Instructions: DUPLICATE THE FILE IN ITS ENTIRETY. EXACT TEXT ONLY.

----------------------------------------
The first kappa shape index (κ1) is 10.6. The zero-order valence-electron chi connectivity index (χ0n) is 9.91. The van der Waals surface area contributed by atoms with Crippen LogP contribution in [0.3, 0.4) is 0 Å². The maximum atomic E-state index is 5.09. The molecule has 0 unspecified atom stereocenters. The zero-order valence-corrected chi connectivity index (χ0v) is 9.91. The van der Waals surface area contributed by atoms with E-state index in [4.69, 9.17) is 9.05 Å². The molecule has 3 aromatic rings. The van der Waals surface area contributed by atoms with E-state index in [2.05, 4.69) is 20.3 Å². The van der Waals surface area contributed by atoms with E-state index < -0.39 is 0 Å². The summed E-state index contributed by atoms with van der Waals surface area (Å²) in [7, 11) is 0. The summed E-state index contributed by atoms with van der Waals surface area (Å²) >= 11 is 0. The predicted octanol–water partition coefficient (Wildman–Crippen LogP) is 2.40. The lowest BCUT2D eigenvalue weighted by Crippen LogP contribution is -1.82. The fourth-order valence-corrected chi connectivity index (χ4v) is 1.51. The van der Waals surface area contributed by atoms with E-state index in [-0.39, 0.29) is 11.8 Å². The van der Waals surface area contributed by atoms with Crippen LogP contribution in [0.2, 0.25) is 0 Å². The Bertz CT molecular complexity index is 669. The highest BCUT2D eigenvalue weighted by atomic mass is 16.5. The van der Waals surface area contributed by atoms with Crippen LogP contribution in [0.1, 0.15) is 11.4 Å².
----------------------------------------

The first kappa shape index (κ1) is 10.6. The zero-order valence-electron chi connectivity index (χ0n) is 9.91. The van der Waals surface area contributed by atoms with Crippen LogP contribution in [0.3, 0.4) is 0 Å². The maximum atomic E-state index is 5.09. The molecule has 0 unspecified atom stereocenters. The zero-order valence-corrected chi connectivity index (χ0v) is 9.91. The van der Waals surface area contributed by atoms with E-state index in [4.69, 9.17) is 9.05 Å². The molecule has 3 aromatic rings. The van der Waals surface area contributed by atoms with E-state index in [2.05, 4.69) is 20.3 Å². The van der Waals surface area contributed by atoms with E-state index < -0.39 is 0 Å². The summed E-state index contributed by atoms with van der Waals surface area (Å²) in [7, 11) is 0. The summed E-state index contributed by atoms with van der Waals surface area (Å²) >= 11 is 0. The predicted octanol–water partition coefficient (Wildman–Crippen LogP) is 2.40. The lowest BCUT2D eigenvalue weighted by Crippen LogP contribution is -1.82. The fourth-order valence-corrected chi connectivity index (χ4v) is 1.51. The van der Waals surface area contributed by atoms with E-state index in [-0.39, 0.29) is 11.8 Å². The van der Waals surface area contributed by atoms with Crippen LogP contribution in [0.2, 0.25) is 0 Å². The Bertz CT molecular complexity index is 669. The highest BCUT2D eigenvalue weighted by atomic mass is 16.5. The van der Waals surface area contributed by atoms with Crippen LogP contribution in [0.1, 0.15) is 11.4 Å².